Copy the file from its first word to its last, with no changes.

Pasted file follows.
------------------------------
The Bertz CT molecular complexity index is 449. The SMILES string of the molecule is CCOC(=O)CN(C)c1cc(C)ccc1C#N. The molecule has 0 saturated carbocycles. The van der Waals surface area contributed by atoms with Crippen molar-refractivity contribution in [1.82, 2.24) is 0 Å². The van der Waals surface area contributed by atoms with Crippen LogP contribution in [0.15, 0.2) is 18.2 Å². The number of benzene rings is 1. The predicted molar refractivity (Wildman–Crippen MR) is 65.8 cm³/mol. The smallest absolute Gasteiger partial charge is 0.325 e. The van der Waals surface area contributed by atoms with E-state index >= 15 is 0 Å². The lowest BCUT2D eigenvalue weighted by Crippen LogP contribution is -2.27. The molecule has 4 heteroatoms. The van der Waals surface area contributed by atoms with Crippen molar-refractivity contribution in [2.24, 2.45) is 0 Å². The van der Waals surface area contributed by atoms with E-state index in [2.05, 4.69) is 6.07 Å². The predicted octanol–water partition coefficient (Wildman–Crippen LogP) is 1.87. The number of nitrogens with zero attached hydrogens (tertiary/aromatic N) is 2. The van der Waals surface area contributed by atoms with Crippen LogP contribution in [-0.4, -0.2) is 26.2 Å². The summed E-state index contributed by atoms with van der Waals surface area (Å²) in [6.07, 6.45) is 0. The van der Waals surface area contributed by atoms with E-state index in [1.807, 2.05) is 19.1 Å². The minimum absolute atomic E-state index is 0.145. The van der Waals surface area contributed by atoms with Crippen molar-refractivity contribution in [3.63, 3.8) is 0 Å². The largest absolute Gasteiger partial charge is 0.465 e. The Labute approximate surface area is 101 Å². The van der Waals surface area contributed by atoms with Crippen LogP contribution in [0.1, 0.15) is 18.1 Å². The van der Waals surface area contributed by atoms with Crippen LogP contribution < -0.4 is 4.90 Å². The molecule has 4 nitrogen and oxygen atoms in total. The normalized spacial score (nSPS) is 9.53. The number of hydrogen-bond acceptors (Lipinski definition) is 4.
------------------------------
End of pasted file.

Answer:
The Bertz CT molecular complexity index is 449. The SMILES string of the molecule is CCOC(=O)CN(C)c1cc(C)ccc1C#N. The molecule has 0 saturated carbocycles. The van der Waals surface area contributed by atoms with Crippen molar-refractivity contribution in [1.82, 2.24) is 0 Å². The van der Waals surface area contributed by atoms with Crippen LogP contribution in [0.15, 0.2) is 18.2 Å². The number of benzene rings is 1. The predicted molar refractivity (Wildman–Crippen MR) is 65.8 cm³/mol. The smallest absolute Gasteiger partial charge is 0.325 e. The van der Waals surface area contributed by atoms with E-state index >= 15 is 0 Å². The lowest BCUT2D eigenvalue weighted by Crippen LogP contribution is -2.27. The molecule has 4 heteroatoms. The van der Waals surface area contributed by atoms with Crippen molar-refractivity contribution in [2.24, 2.45) is 0 Å². The van der Waals surface area contributed by atoms with E-state index in [2.05, 4.69) is 6.07 Å². The predicted octanol–water partition coefficient (Wildman–Crippen LogP) is 1.87. The number of nitrogens with zero attached hydrogens (tertiary/aromatic N) is 2. The van der Waals surface area contributed by atoms with Crippen LogP contribution in [-0.4, -0.2) is 26.2 Å². The summed E-state index contributed by atoms with van der Waals surface area (Å²) in [6.07, 6.45) is 0. The van der Waals surface area contributed by atoms with E-state index in [1.807, 2.05) is 19.1 Å². The minimum absolute atomic E-state index is 0.145. The van der Waals surface area contributed by atoms with Crippen molar-refractivity contribution in [3.63, 3.8) is 0 Å². The largest absolute Gasteiger partial charge is 0.465 e. The Labute approximate surface area is 101 Å². The van der Waals surface area contributed by atoms with Crippen LogP contribution in [0.1, 0.15) is 18.1 Å². The van der Waals surface area contributed by atoms with Crippen LogP contribution < -0.4 is 4.90 Å². The molecule has 4 nitrogen and oxygen atoms in total. The normalized spacial score (nSPS) is 9.53. The number of hydrogen-bond acceptors (Lipinski definition) is 4.